Monkey grass soaking in tubs to soften the roots.
On Sunday morning I was enthusiastic about getting closer to finishing with digging up and replanting the de-weeded monkey grass border along the west garden. I sent my oldest son out ahead of me to do the digging up part. Unfortunately what he uncovered brought my project to a halt.
The landscaping timber was mostly rotten, with crabgrass roots running all through it. When I pulled on some roots the timber just fell apart. The timing is bad because banging rebar through fresh timber and into the ground is Mr. Mims’ department, and he’s still busy painting our fresh deck. He inspected my work, went somewhere to get the timber, dumped it in front of the site and then informed me that it’s low on his list right now. I can’t say I blame him. Continue reading
Our fruit trees are blooming on Paris Mountain.
It’s almost eight years since we established our homestead here on Paris Mountain. Mr. Mims planted some fruit trees the first year, and a few more the next couple of years. We have apple, pear, plum, nectarine, cherry, and peach. At first they were like twigs that we could hardly see. Now we appear to have a small orchard. Last summer we got pears from one tree, but the squirrels stole all our pears from another. We have never seen a cherry yet, and suspect that it might be an ornamental variety. We’ve had a few small peaches and plums, but we’re still waiting for our summer of fruit. It is difficult to grow fruit here without applying chemicals to ward off disease and insects. But we figure that eventually there might be enough for us, the squirrels, the birds and the bees. That nasty mold and fungus is another story. But right now they sure look beautiful in bloom don’t they?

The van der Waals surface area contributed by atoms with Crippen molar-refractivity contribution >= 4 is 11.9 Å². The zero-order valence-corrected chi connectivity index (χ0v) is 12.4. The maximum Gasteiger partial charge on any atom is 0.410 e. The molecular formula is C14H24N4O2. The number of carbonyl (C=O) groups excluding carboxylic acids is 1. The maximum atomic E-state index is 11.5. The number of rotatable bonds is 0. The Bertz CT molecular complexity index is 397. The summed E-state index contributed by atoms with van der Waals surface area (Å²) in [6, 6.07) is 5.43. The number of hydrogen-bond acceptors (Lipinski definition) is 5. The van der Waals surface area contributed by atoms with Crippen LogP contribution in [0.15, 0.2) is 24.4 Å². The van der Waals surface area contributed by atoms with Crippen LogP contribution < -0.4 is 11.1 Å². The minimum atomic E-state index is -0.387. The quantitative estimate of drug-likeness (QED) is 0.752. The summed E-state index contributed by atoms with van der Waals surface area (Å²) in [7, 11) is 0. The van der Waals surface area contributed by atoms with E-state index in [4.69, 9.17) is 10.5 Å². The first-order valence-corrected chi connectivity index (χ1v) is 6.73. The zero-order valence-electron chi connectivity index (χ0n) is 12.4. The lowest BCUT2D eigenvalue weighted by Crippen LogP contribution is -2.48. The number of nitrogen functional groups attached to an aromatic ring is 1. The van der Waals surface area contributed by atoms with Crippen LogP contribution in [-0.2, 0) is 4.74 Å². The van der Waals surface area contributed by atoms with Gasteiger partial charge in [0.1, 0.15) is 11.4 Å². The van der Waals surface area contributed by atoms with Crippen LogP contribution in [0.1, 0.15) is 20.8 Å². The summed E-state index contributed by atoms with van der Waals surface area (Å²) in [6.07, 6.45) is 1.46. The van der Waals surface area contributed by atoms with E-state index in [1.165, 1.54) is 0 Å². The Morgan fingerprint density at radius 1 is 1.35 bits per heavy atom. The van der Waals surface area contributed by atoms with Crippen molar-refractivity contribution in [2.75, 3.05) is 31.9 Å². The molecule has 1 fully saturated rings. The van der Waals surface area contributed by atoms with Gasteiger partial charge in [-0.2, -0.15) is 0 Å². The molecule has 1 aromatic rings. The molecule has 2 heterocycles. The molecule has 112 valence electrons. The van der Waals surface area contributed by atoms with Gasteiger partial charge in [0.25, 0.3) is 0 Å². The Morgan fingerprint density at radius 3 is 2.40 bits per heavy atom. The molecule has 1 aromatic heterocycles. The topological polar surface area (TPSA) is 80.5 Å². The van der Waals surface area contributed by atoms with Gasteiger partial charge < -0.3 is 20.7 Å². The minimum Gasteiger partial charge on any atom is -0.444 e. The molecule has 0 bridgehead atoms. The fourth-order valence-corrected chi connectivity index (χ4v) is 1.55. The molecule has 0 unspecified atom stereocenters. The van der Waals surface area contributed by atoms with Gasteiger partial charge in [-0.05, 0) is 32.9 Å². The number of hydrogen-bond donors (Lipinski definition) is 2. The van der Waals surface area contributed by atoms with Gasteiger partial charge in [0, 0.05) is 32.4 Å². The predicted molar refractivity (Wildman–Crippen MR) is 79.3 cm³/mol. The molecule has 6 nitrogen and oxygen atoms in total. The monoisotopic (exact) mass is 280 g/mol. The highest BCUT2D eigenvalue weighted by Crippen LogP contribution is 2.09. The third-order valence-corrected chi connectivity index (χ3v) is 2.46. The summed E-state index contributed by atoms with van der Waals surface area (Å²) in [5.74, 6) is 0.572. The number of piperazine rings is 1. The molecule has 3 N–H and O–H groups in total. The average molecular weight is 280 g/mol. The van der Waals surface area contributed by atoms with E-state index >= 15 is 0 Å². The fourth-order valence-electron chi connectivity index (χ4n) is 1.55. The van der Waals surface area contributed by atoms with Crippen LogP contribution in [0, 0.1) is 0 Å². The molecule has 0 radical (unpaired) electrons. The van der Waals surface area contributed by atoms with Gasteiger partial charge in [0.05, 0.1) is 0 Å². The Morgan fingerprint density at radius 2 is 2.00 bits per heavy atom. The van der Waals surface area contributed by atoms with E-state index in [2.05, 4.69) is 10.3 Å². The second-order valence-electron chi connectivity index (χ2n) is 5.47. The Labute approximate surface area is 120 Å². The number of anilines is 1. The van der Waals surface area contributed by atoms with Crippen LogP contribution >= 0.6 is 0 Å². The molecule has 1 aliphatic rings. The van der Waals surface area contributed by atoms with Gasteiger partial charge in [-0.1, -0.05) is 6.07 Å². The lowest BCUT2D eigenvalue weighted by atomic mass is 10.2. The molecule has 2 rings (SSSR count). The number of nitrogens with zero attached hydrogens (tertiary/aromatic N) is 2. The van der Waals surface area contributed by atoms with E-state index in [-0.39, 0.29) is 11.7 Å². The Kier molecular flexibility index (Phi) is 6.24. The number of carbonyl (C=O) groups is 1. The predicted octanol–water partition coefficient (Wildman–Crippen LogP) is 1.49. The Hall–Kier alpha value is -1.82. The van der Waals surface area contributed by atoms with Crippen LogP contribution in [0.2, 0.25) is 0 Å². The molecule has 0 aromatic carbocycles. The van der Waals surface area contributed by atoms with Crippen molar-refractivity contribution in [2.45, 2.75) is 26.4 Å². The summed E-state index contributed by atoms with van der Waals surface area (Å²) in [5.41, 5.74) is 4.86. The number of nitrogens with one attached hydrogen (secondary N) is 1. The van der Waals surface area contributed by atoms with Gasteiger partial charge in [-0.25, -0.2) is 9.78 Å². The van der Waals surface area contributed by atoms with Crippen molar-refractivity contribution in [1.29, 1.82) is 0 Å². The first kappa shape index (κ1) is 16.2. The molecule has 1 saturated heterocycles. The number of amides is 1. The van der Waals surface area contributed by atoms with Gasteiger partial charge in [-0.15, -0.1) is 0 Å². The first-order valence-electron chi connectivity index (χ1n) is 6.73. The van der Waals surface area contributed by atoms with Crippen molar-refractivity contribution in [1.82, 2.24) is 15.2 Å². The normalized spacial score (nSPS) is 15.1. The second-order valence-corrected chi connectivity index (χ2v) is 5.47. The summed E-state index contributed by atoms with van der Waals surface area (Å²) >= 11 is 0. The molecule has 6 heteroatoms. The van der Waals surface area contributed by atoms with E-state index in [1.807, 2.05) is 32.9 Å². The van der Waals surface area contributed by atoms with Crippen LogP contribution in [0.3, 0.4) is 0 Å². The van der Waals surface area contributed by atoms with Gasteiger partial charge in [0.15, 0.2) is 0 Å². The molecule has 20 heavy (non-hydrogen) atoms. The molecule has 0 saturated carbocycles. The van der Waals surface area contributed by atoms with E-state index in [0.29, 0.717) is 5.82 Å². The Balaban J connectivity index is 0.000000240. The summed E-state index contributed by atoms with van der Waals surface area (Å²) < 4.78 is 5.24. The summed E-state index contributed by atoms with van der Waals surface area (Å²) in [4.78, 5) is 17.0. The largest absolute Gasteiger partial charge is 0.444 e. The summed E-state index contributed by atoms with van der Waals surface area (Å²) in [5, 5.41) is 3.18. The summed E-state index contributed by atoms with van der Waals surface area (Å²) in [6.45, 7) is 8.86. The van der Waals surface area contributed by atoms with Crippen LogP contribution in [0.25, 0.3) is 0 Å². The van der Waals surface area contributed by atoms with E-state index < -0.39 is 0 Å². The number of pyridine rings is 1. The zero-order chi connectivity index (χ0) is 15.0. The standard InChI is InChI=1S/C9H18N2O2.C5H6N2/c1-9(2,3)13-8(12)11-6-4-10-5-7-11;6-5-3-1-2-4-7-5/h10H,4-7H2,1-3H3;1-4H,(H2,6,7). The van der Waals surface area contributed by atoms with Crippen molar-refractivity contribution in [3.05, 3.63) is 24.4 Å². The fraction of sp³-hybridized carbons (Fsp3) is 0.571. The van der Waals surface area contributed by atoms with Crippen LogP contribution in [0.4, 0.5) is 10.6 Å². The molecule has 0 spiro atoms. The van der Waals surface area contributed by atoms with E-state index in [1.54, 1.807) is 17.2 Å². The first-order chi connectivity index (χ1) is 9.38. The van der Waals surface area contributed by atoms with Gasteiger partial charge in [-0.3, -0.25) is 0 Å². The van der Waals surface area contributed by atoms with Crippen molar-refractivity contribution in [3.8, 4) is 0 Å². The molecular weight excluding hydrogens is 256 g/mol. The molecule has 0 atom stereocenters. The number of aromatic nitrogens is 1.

A bee is busy in the blueberry bushes blossoming in February here on Paris Mountain.
In the midst of an early spring here in Greenville, I have taken on a large weeding task that I hope will cut down on the summer weeding chores. I’ve spent several hours, spaced out over a few days, and I’ve reached about the halfway point.
This tiny sprout is destined to become a broccoli plant.
Last year I signed up for the Old Farmer’s Almanac personal planting reminders. A few weeks ago the only seeds they recommended starting indoors were onions, but I plan to plant onion starters this year. By February 18 the indoor seed planting list grew to about twenty items, among them were broccoli and lettuce, both of which I plan to put in my west wing garden this year. I’m proud to say that I have already purchased all of my seeds for this year’s garden. So I went in to my seed box and put some lettuce and broccoli seeds in the kitchen window just two days ago. Continue reading
The garden grows beneath a layer of summer gone.
I combed dry leaves and branches
from parsley, asparagus, iris and lily leaves, green and crisp
and pulled on roots of grass and peppermint, to restrain them.
parsley in the kitchen box